3) 65 Bin Tong Park
Land size: 2,162 sq m (23,263 sq ft)
Price: $48 million ($2,063 psf)
Word on the street is that the GCB was sold by a Singaporean couple who paid $15 million for the old house that used to be on the site in 2007. The couple was also said to have invested a further $10 million into redeveloping the site into what it is today.
In March, the property was purchased for $48 million by the family of the late Lim Kee Ming, who once served as president of the Ngee Ann Kongsi, a wealthy philanthropic foundation of the Teochew community.
4) 82 Belmont Road
Land size: 2,826 sq m (30,408 sq ft)
Price: $43.5 million ($1,430 psf)
Kuok Hui Kwong, daughter of the Malaysian tycoon Robert Kuok, is reported to have snapped up the bungalow in Belmont Road for $43.5 million in July. Ms. Kuok, who is the chairman of Shangri-La Asia, is said to be a Malaysian citizen and a Singapore permanent resident (PR).
While non-Singaporeans are generally not allowed to purchase such landed properties, the Singapore Land Authority (SLA) has been quoted saying that a handful of PRs have been granted to buy a landed residential property in a GCB Area in the past six years due to their “exceptional economic contributions” in Singapore.
5) 3 Jervois Hill
Land size: 1,402 sq m (15,086 sq ft)
Price: $41.2 million ($2,730 psf)
The GCB on Jervois Hill was built on a vacant freehold site that was purchased for $25.8 million ($1,709 psf) in 2012 (Credit: Samuel Isaac Chua/The Edge Singapore)
The Jervois Hill bungalow was sold by George Lim, an entrepreneur who has developed 11 GCBs and two semi-detached houses in the past 12 years. It was a joint collaboration between Lim and architect Pau Loh, managing partner of Tellus Design.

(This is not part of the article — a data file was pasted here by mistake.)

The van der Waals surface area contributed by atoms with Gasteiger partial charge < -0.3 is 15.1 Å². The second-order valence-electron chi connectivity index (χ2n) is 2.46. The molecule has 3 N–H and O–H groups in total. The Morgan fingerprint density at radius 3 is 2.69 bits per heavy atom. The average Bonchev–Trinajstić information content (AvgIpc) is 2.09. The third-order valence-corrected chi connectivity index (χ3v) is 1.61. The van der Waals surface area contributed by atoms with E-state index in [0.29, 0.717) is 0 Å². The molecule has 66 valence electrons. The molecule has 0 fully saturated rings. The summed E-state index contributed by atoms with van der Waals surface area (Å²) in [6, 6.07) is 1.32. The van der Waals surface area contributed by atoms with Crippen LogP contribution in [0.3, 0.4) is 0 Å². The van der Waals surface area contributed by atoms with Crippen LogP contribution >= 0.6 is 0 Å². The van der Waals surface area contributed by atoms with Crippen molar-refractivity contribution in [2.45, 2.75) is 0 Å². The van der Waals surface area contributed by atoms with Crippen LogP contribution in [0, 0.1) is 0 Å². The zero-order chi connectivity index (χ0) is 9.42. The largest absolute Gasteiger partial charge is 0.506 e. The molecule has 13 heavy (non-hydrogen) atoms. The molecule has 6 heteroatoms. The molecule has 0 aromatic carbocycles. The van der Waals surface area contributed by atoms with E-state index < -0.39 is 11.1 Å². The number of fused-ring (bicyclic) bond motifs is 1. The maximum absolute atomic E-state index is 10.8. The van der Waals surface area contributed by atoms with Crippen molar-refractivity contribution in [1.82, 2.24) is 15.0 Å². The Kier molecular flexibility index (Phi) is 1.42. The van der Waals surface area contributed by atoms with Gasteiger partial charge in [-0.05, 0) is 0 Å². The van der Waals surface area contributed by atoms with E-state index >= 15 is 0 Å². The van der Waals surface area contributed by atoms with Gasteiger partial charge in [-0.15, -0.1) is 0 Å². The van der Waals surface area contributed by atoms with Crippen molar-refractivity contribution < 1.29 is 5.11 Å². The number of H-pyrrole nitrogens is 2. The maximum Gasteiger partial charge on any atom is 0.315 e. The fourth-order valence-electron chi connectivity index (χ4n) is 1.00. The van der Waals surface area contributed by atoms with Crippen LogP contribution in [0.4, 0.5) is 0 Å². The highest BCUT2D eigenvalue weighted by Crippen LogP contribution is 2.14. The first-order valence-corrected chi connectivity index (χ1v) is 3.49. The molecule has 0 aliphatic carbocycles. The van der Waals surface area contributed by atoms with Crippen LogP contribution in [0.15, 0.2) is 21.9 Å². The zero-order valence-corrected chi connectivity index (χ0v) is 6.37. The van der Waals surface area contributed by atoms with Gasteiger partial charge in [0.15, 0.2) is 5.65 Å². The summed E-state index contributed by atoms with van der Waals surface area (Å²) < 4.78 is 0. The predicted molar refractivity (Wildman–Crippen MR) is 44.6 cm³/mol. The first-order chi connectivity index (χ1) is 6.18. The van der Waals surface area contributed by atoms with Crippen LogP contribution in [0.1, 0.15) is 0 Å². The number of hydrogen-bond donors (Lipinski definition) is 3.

The entire house has three levels, including the basement. The ground floor features living and dining areas, family rooms, dry and wet kitchens, a pool and a pond. The second floor has five bedrooms - all with walk-in wardrobes - and a living room with pantry. Prominent design features include a wall aquarium in the basement that can fit 800 fish and a floating sculptural staircase that was made by using a specially-built giant oven to mould the acrylic.
6) 22 Coronation Road West
Land size: 2,362 sq m (25,415 sq ft)
Price: $36 million ($1,416 psf)
The seller of the property within the Oei Tiong Ham Park GCB Area is said to be the wife of Tee Yih Jia's executive chairman Sam Goi. She reportedly bought the property for $28 million in 2013.
In June, CWT’s group chief executive Loi Pok Yen reportedly bought the two-storey freehold bungalow along Coronation Road West for $36 million.
7) 62 Dalvey Road
Land size: 1,871 sq m (20,132 sq ft)
Price: $35.4 million ($1,757 psf)
The seller of the property, located within the White House Park GCB Area, is said to be a pair of low-profile Singaporean investors who purchased the house for $34 million in 2011.
In March, the bungalow was reportedly snapped up by a Singaporean who is currently residing in the US with her husband, said to be a European national who works as a senior executive at a major US bank in New York.